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Blatter defends Russia, Qatar World Cup selections

Photo by Daniel Kay

Photo by Daniel Kay

JOHANNESBURG -- FIFA President Sepp Blatter insisted Monday that the votes to award World Cups to Russia and Qatar were based on developing soccer and had nothing to do with money.

He also noted that the world's biggest soccer tournament will have to adjust to more than just the sweltering desert heat when it takes its party-like atmosphere to the Middle East in 2022.

Blatter said that homosexual fans "should refrain from any sexual activities" that are illegal in Qatar.

Drinking alcohol also is restricted in the country, but Blatter hopes soccer's universal appeal will bridge cultural differences at the 2022 World Cup.

"It's another culture and another religion, but in football we have no boundaries," said Blatter, who was in South Africa for the official closing of the 2010 World Cup. "We open everything to everybody and I think there shall not be any discrimination against any human beings, being on this side or that side, left or right or whatever.

"Football is a game that does not affect any discrimination. You may be assured ... if people want to watch a match in Qatar in 2022, they will be admitted to matches."

Having praised South Africa's tournament as an example of the success a first-time host can achieve, Blatter added during his appearance at Soccer City that he thought there was "too much concern" for the World Cup in Qatar.

FIFA has been criticized for choosing Russia and Qatar over more traditional soccer countries during a Dec. 2 vote that took place without two members of the executive committee who were suspended for allegedly agreeing to take money for their support.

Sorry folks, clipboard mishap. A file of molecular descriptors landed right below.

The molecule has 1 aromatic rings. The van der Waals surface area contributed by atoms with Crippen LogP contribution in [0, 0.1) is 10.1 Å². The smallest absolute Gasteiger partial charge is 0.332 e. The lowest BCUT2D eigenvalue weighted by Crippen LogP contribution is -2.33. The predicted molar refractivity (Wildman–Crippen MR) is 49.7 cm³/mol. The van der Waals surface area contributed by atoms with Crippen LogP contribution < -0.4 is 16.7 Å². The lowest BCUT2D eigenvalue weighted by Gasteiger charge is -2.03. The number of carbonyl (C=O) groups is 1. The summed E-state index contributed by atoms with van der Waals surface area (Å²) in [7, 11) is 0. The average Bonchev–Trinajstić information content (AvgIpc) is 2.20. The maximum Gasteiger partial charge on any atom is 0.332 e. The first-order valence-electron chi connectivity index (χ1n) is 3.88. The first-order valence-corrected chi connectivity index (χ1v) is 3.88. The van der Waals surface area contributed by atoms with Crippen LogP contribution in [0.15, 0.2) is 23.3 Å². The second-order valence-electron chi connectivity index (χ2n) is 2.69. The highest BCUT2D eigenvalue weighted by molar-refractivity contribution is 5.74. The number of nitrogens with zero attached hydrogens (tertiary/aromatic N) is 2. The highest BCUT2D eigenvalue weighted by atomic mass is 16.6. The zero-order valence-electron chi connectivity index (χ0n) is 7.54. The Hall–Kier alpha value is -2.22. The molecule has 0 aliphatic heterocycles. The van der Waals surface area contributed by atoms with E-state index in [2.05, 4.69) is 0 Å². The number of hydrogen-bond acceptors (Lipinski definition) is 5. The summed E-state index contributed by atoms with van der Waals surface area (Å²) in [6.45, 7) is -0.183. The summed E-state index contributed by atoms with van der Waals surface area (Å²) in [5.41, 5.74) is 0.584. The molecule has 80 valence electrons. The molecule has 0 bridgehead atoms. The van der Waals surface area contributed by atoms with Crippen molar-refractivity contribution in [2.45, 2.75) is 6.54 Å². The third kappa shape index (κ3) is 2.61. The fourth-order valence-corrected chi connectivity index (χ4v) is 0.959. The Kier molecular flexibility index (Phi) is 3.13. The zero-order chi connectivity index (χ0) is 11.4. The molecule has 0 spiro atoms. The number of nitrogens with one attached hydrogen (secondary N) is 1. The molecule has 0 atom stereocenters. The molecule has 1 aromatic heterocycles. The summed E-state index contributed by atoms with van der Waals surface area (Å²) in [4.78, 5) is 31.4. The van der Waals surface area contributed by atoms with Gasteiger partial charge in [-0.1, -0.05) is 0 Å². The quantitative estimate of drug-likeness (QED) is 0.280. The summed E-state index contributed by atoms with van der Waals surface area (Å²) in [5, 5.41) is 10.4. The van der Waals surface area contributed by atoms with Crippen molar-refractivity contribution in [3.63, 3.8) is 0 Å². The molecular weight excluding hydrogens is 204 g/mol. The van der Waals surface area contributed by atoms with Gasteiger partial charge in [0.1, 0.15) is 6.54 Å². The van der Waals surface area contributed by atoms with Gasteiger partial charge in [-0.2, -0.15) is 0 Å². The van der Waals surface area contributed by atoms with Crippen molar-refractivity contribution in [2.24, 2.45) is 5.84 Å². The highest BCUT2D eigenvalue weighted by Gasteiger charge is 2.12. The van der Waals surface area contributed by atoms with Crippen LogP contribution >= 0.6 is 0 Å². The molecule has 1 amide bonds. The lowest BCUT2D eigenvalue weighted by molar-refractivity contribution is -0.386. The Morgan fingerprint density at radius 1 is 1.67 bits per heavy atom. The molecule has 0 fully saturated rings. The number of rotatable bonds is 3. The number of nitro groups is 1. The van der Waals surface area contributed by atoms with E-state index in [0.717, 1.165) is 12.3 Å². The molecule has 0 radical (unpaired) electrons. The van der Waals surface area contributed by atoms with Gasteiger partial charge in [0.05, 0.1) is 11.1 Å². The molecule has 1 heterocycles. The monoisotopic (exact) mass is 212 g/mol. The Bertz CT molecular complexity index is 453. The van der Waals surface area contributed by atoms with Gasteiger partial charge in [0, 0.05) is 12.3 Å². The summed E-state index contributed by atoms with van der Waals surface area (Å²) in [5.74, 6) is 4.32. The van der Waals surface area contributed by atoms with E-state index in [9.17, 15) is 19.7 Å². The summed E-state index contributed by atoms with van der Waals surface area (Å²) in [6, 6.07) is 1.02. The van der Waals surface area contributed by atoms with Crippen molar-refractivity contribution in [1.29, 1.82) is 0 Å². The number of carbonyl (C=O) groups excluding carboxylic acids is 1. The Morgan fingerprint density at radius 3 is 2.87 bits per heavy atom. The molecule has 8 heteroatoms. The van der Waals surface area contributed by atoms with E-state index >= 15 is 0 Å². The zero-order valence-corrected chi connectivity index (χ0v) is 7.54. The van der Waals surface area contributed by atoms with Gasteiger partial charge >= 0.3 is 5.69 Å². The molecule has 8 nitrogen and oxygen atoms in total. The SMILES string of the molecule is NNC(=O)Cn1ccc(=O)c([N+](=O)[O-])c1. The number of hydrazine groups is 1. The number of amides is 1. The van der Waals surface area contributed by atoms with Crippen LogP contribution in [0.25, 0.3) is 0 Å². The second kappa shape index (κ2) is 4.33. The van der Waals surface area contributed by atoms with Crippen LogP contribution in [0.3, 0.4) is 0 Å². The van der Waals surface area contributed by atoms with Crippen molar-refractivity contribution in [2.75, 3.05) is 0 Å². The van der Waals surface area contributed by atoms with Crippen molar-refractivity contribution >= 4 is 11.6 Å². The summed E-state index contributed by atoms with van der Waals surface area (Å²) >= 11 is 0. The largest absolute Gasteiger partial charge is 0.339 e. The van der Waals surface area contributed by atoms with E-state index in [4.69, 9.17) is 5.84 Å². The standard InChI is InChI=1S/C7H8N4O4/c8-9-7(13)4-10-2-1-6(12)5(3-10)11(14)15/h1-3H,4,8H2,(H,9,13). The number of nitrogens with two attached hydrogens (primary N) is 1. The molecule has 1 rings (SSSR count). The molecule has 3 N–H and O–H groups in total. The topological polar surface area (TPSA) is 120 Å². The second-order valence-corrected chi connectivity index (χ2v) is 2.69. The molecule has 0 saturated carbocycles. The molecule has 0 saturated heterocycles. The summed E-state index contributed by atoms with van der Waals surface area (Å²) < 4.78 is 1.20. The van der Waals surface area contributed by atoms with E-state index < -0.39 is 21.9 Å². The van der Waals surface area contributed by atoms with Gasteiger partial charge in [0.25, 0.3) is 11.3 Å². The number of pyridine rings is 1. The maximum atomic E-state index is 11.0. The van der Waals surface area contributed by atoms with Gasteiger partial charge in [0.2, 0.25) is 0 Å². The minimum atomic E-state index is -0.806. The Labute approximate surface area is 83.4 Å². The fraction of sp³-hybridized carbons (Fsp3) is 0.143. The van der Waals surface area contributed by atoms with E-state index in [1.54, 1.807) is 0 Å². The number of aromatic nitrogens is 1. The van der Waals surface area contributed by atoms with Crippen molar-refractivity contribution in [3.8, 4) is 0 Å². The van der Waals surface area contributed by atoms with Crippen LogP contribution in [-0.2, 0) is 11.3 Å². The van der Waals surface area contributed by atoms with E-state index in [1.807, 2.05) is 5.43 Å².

In his first public address since the vote, Blatter defended FIFA's choices.

"We go to Eastern Europe, to Russia where the World Cup has never been. And later on, we go to the Middle East, we go to the Arabic world, we go to the Islamic world," Blatter said.

"This is the development of football and don't speak about money. This has nothing to do with money, as it had nothing to do with money here in Africa. It has to do with the development of the game," he said, pounding the podium with his fist for emphasis.

Blatter also announced a $100 million legacy fund for South Africa. He said $20 million had already been used to build a new South African Football Association headquarters and for part of the organizing of the competition, but promised the remainder would go to "social and community projects."

FIFA earned an estimated $3.5 billion from this year's World Cup.

South Africa President Jacob Zuma, who had met with Blatter at Soccer City earlier Monday, said he hoped the first World Cup in Africa would act as a catalyst for development in the country.

"We are officially closing one of the major highlights and success stories of the year," Zuma said. "We hosted a memorable World Cup."

Blatter said he was proud of the South African tournament.

"FIFA's World Cup is not a circus, coming into a country, putting up some tents and when the performance is over, taking everything with and perhaps some more and going home," he said. "No, FIFA's World Cup is more than that."